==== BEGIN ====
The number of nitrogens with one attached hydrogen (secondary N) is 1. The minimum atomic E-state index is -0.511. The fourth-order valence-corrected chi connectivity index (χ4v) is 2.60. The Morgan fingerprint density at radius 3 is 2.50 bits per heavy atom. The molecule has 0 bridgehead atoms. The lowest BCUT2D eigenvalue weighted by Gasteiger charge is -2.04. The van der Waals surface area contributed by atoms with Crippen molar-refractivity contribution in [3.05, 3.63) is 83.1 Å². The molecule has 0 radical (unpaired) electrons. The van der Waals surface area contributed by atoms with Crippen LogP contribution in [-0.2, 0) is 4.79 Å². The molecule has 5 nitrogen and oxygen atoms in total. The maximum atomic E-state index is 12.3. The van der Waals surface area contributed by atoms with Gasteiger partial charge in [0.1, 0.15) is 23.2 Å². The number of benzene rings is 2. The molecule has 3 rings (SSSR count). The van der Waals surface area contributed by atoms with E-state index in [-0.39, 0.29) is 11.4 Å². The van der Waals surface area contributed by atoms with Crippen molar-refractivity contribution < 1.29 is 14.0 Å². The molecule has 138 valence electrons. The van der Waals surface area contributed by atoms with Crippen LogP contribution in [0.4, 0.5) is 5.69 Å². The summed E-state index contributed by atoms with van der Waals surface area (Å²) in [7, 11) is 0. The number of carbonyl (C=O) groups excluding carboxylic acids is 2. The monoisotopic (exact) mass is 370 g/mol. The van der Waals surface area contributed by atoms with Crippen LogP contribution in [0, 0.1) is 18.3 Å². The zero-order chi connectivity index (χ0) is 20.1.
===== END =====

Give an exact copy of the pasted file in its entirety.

The number of nitrogens with one attached hydrogen (secondary N) is 1. The minimum atomic E-state index is -0.511. The fourth-order valence-corrected chi connectivity index (χ4v) is 2.60. The Morgan fingerprint density at radius 3 is 2.50 bits per heavy atom. The molecule has 0 bridgehead atoms. The lowest BCUT2D eigenvalue weighted by Gasteiger charge is -2.04. The van der Waals surface area contributed by atoms with Crippen molar-refractivity contribution in [3.05, 3.63) is 83.1 Å². The molecule has 0 radical (unpaired) electrons. The van der Waals surface area contributed by atoms with Crippen LogP contribution in [-0.2, 0) is 4.79 Å². The molecule has 5 nitrogen and oxygen atoms in total. The maximum atomic E-state index is 12.3. The van der Waals surface area contributed by atoms with Gasteiger partial charge in [0.1, 0.15) is 23.2 Å². The number of benzene rings is 2. The molecule has 3 rings (SSSR count). The van der Waals surface area contributed by atoms with E-state index in [-0.39, 0.29) is 11.4 Å². The van der Waals surface area contributed by atoms with Crippen molar-refractivity contribution < 1.29 is 14.0 Å². The molecule has 138 valence electrons. The van der Waals surface area contributed by atoms with Crippen LogP contribution in [0.4, 0.5) is 5.69 Å². The summed E-state index contributed by atoms with van der Waals surface area (Å²) in [7, 11) is 0. The number of carbonyl (C=O) groups excluding carboxylic acids is 2. The monoisotopic (exact) mass is 370 g/mol. The van der Waals surface area contributed by atoms with Crippen LogP contribution in [0, 0.1) is 18.3 Å². The zero-order chi connectivity index (χ0) is 20.1.